Tuesday, June 23, 2015

PEI and Belfast Mini Mills

While visiting Prince Edward Island recently I had the pleasure of touring Belfast Mini Mills. I encourage you to explore their website and watch the video below. They design and build milling equipment capable of processing small batches, using less space than traditional milling equipment and less water. My friend Jani of Starcroft Fiber has a Belfast Mini Mill with which she spins her Nash Island fleece.

 There are sheep and a guard llama that greet visitors at the farm.

 And there is a peacock with a whole lot to say.

This is their dye set up: I want to recreate this inner colander on a pulley on small scale for my dye stove.

Fiber going into the carder comes out like ...


And then it is spun and sent through a steamer that looks like a cannon. A yarn cannon.

The company store has hand crafted items as well as yarn and books and tools.

I often boast that I'm not at risk of over-purchasing when I head off to a yarn event. I typically come home with one or two skeins of yarn and a big smile.  I'm afraid my bragging rights are gone after this trip.

It's easy to see where the folks at Belfast Mini Mills get their color palette. I am a big fan of bright colors, especially as today's trend leans toward neutrals.

I grinned the whole eight miles across the bridge to the mainland. My mud smeared truck was filled with sweet yarn and inspiration.

Wednesday, June 17, 2015

A Delivery to MacAusland's Woollen Mill

These are my Brother-in-Law's sheep. The black faced girls are Clun Forest and the solid colored girls are Cheviot.

 Everyone wanted to tell me this was first day of weaning. Not sure if my words of comfort were any help.

I jammed ten bags of the girls' wool in the back of my family's Suburban. I hit the road from New Hampshire to Prince Edward Island.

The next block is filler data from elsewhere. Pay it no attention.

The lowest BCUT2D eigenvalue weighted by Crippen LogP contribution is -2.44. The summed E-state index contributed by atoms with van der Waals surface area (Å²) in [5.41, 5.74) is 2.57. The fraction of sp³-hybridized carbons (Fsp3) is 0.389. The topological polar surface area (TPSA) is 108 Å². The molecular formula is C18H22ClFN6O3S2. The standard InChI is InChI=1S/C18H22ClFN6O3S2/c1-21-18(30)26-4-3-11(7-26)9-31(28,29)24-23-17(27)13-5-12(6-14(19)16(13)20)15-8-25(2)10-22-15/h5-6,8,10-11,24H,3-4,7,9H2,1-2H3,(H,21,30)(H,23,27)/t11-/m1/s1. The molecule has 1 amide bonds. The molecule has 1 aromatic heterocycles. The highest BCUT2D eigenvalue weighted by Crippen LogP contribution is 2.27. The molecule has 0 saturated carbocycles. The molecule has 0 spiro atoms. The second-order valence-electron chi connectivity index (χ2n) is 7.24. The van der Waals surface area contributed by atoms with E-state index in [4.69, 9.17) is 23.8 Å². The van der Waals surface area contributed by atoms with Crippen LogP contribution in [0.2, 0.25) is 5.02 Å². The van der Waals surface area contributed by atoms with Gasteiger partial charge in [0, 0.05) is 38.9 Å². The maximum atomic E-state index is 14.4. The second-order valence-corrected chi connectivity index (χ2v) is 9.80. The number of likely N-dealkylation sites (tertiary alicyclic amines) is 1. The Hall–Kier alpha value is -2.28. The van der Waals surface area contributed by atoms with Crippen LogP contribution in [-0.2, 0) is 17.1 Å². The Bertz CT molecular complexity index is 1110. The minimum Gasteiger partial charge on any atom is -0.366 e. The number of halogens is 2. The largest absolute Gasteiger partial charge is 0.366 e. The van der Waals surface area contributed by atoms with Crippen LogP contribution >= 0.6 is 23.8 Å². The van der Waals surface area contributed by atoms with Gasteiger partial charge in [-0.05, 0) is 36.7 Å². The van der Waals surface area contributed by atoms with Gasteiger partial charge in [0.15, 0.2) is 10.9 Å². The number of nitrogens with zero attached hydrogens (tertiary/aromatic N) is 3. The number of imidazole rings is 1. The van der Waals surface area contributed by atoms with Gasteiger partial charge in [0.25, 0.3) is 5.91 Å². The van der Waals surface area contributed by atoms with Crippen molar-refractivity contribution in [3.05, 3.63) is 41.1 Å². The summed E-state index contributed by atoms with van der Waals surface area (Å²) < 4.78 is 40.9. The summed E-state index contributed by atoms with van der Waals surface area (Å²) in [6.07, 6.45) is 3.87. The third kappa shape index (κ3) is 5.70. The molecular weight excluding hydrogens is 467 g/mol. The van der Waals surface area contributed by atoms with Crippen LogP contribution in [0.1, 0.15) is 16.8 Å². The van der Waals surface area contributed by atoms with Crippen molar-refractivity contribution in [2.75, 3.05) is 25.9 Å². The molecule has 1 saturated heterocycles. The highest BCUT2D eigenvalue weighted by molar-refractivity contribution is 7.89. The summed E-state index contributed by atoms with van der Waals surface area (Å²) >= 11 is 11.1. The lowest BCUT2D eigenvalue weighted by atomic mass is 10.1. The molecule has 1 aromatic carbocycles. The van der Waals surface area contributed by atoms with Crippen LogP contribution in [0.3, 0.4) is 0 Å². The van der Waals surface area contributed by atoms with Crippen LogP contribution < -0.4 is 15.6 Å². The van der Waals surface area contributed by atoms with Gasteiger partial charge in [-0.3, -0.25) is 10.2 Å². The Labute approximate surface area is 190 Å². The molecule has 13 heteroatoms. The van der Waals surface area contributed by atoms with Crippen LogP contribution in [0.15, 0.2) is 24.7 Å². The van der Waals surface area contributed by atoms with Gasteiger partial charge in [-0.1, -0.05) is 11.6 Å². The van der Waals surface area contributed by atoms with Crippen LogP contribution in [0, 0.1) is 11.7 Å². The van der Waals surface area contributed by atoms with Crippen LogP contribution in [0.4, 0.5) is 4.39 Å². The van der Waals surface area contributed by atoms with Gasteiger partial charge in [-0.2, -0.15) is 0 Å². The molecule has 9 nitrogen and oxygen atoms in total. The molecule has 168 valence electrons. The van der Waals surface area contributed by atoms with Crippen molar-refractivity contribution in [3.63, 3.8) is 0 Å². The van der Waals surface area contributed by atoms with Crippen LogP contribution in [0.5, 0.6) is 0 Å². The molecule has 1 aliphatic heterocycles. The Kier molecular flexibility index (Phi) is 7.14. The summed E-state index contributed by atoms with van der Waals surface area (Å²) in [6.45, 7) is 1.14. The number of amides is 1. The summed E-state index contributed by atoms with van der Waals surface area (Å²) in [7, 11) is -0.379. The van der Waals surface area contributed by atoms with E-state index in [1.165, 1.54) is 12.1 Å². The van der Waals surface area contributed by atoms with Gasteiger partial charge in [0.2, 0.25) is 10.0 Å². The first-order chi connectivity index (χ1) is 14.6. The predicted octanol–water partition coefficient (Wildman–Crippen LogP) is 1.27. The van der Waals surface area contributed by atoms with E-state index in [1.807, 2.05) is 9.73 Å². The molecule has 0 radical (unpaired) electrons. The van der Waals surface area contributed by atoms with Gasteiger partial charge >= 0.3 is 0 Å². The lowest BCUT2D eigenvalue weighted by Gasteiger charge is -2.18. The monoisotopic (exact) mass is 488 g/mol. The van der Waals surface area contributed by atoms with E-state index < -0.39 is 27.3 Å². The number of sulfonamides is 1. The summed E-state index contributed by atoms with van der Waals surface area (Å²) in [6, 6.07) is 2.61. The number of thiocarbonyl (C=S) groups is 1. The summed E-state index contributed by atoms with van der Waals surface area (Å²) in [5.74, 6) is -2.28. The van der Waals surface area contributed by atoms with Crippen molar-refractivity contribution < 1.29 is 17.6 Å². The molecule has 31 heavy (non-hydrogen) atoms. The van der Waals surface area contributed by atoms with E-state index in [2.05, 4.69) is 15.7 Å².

The bridge to Prince Edward Island is eight miles long. I was happy to make it there before sundown to capture the thrill.

The next day I traveled to MacAusland's Woollen Mill in Bloomfield. We unloaded the truck and I was allowed to explore the mill -- big kicks for me. I used to work in a weaving mill many moons ago: I have an abiding love for the greasy smell, the constant clatter, the simple ingenuity, and (be still my heart) the machinery.

These are the wet processing tanks for washing and dyeing. They are about the size of a hot tub. 

Baled dyed wool waiting its turn.

The big chewing machine, teasing the wool to open it up.

A segment of the carding machine. The chewed wool goes in one end, and sliver comes out the other end.

The rolls of sliver (unspun yarn) are mounted to the spinner and spun into single strands of yarn.

Some of the singles are plied into two or three ply yarn,

some yarn is wound onto cones,

and some yarn is wound onto bobbins for the loom.

The coned yarn is arranged and tensioned into a warp (the long ends of yarn dressed on a loom).

I love their use of cottage cheese lids.

The warp is wound onto a back beam and then sleyed (fed) into the loom. I'm sorry I don't have a picture of the loom -- please imagine my ear up to the door that said "Employees Only".

This machine brushes the almost complete blankets -- they go in stiff and scratchy and come out fluffy and inviting. The ends are finished with a jumbo serger and each blanket is carefully inspected. Check out their website if you would like a blanket to cherish for a lifetime, made by a small group of welcoming and hard-working folks.

After touring more of the island I retired here, one of my favorite places to sleep, with my new MacAusland's plaid stole, a good book, and a ball of yarn.

And this was the view out my window.